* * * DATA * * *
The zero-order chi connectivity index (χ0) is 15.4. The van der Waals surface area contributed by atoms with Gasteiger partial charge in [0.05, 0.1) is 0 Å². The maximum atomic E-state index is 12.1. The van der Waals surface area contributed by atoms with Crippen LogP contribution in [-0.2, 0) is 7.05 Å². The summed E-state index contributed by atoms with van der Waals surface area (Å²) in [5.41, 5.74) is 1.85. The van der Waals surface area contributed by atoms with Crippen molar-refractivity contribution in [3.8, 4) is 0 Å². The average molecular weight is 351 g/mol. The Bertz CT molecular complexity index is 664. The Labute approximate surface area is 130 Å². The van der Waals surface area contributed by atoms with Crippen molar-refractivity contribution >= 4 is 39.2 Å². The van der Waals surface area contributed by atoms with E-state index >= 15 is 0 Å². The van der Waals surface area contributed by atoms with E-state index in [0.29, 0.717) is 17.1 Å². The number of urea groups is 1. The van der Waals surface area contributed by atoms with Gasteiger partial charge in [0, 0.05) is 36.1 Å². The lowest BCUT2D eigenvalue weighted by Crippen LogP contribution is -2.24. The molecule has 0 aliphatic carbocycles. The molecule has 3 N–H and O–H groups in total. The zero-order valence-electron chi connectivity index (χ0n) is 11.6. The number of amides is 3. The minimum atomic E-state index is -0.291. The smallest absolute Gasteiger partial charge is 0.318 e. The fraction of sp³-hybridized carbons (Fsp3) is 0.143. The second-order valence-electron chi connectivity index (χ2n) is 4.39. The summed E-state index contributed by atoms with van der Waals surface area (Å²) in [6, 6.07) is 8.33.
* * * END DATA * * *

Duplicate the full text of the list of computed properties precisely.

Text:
The zero-order chi connectivity index (χ0) is 15.4. The van der Waals surface area contributed by atoms with Gasteiger partial charge in [0.05, 0.1) is 0 Å². The maximum atomic E-state index is 12.1. The van der Waals surface area contributed by atoms with Crippen LogP contribution in [-0.2, 0) is 7.05 Å². The summed E-state index contributed by atoms with van der Waals surface area (Å²) in [5.41, 5.74) is 1.85. The van der Waals surface area contributed by atoms with Crippen molar-refractivity contribution in [3.8, 4) is 0 Å². The average molecular weight is 351 g/mol. The Bertz CT molecular complexity index is 664. The Labute approximate surface area is 130 Å². The van der Waals surface area contributed by atoms with Crippen molar-refractivity contribution >= 4 is 39.2 Å². The van der Waals surface area contributed by atoms with E-state index >= 15 is 0 Å². The van der Waals surface area contributed by atoms with E-state index in [0.29, 0.717) is 17.1 Å². The number of urea groups is 1. The van der Waals surface area contributed by atoms with Gasteiger partial charge in [0, 0.05) is 36.1 Å². The lowest BCUT2D eigenvalue weighted by Crippen LogP contribution is -2.24. The molecule has 0 aliphatic carbocycles. The molecule has 3 N–H and O–H groups in total. The zero-order valence-electron chi connectivity index (χ0n) is 11.6. The number of amides is 3. The minimum atomic E-state index is -0.291. The smallest absolute Gasteiger partial charge is 0.318 e. The fraction of sp³-hybridized carbons (Fsp3) is 0.143. The second-order valence-electron chi connectivity index (χ2n) is 4.39. The summed E-state index contributed by atoms with van der Waals surface area (Å²) in [6, 6.07) is 8.33.